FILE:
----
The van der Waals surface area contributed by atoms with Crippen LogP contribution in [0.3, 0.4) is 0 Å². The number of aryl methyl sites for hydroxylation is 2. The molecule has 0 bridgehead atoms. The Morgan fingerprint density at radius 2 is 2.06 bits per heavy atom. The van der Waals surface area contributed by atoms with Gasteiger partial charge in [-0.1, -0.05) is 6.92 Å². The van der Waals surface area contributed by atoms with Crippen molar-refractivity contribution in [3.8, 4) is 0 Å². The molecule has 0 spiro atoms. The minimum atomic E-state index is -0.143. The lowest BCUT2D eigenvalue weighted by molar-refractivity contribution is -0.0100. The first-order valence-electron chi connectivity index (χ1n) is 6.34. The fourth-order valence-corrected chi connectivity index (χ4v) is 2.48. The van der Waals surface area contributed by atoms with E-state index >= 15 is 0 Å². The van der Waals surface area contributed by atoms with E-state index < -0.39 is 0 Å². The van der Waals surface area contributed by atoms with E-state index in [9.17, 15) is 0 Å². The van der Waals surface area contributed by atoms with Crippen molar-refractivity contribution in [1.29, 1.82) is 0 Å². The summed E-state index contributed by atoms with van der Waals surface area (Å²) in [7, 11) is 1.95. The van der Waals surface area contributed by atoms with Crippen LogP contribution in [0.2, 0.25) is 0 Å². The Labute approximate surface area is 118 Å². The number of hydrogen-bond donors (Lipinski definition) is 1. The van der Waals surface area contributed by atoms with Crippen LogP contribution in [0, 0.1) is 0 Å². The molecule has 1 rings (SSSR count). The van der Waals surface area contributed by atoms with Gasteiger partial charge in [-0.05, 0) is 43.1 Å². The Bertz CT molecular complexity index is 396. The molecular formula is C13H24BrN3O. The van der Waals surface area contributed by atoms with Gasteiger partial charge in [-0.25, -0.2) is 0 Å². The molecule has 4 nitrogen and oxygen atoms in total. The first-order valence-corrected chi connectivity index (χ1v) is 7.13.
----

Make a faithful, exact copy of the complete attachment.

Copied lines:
The van der Waals surface area contributed by atoms with Crippen LogP contribution in [0.3, 0.4) is 0 Å². The number of aryl methyl sites for hydroxylation is 2. The molecule has 0 bridgehead atoms. The Morgan fingerprint density at radius 2 is 2.06 bits per heavy atom. The van der Waals surface area contributed by atoms with Gasteiger partial charge in [-0.1, -0.05) is 6.92 Å². The van der Waals surface area contributed by atoms with Crippen molar-refractivity contribution in [3.8, 4) is 0 Å². The molecule has 0 spiro atoms. The minimum atomic E-state index is -0.143. The lowest BCUT2D eigenvalue weighted by molar-refractivity contribution is -0.0100. The first-order valence-electron chi connectivity index (χ1n) is 6.34. The fourth-order valence-corrected chi connectivity index (χ4v) is 2.48. The van der Waals surface area contributed by atoms with E-state index >= 15 is 0 Å². The van der Waals surface area contributed by atoms with E-state index < -0.39 is 0 Å². The van der Waals surface area contributed by atoms with E-state index in [9.17, 15) is 0 Å². The van der Waals surface area contributed by atoms with Crippen molar-refractivity contribution in [1.29, 1.82) is 0 Å². The summed E-state index contributed by atoms with van der Waals surface area (Å²) in [7, 11) is 1.95. The van der Waals surface area contributed by atoms with Crippen LogP contribution in [0.2, 0.25) is 0 Å². The Labute approximate surface area is 118 Å². The number of hydrogen-bond donors (Lipinski definition) is 1. The van der Waals surface area contributed by atoms with Crippen LogP contribution in [0, 0.1) is 0 Å². The molecule has 1 rings (SSSR count). The van der Waals surface area contributed by atoms with Gasteiger partial charge in [-0.05, 0) is 43.1 Å². The Bertz CT molecular complexity index is 396. The molecular formula is C13H24BrN3O. The van der Waals surface area contributed by atoms with Gasteiger partial charge in [-0.25, -0.2) is 0 Å². The molecule has 4 nitrogen and oxygen atoms in total. The first-order valence-corrected chi connectivity index (χ1v) is 7.13.